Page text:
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Census 2010: It’s In Your Hands

July 6, 2009
 

Executive Committee member Len Paolillo urges delegates to become "Census partners" at the 88th Representative Assembly.

Photo by Scott Iskowitz for RA Today


Who counts? The ones who get counted, that's who.

“How would you like to get a 10 to 1 pay-off guaranteed?” Executive Committee member Len Paolillo asked RA delegates on Saturday. “If we work as an organization to make sure everybody is counted, it’ll pay off for the next 10 years," through equitable funding and specific program support.

That's a bet delegates were eager to take.

On Saturday, the Representative Assembly passed NBI D, instructing NEA to take specific actions to ensure that Census 2010 be done fairly and accurately. Among those actions, it called for targeted assistance to schools near "hard to count" census tracts, especially where families might not speak English, and it also encourages state and local affiliates to become "Census partners" and even create opportunities for current and retired educators to become enumerators.The NBI called for NEA to work cooperatively with allied coalitions like the Learning First Alliance to promote media coverage and local events; create Web site templates with fact sheets and other Census information; supply materials to NEA leadership conferences; and conduct a midterm evaluation.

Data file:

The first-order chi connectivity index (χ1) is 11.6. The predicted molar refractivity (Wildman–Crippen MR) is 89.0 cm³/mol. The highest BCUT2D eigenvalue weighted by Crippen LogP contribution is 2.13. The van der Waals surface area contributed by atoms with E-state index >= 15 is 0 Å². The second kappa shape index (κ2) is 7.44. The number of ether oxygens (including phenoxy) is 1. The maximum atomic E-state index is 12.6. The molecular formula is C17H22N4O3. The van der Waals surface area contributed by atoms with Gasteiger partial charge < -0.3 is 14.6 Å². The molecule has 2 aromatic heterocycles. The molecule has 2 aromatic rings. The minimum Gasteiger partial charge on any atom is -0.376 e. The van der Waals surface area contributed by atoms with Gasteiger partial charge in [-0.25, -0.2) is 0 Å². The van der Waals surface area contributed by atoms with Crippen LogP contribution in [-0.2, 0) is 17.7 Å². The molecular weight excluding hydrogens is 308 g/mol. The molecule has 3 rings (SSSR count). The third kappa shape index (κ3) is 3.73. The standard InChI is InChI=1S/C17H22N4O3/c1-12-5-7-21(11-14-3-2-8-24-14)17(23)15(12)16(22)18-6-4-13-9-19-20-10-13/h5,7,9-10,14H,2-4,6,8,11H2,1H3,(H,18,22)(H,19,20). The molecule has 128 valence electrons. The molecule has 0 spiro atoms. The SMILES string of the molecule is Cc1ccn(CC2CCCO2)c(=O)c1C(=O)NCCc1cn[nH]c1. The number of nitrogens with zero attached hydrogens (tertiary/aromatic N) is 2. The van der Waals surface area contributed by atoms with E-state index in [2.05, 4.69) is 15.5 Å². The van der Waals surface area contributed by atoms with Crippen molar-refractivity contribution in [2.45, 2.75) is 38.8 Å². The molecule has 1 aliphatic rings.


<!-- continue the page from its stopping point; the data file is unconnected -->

NEA is already partnering with the Census Bureau to publicize the Census In Schools (CIS) program. In September, 2009, CIS materials – lesson pans and other curriculum materials – are to be mailed to every public school across the country to help educators, students, and the community become key players in ensuring a complete count.

Why the fuss? You may already know that the Census numbers determine Congressional representation and state legislative districts, "but that's not all!" Paolillo exclaimed. "Federal dollars for our schools and students are allocated based on the number of people in each school district... the federal government allocates over $300 billion each year — $300 billion! — to states and communities based on Census data. Over 10 years, that's an amazing $3 trillion."

Among the many programs the Census affects are Title 1 and special education grants, plus college tuition grants and loan programs, not to mention Eisenhower state professional development grants, Native American employment and training programs, funding for senior centers and services to domestic violence and child victims.


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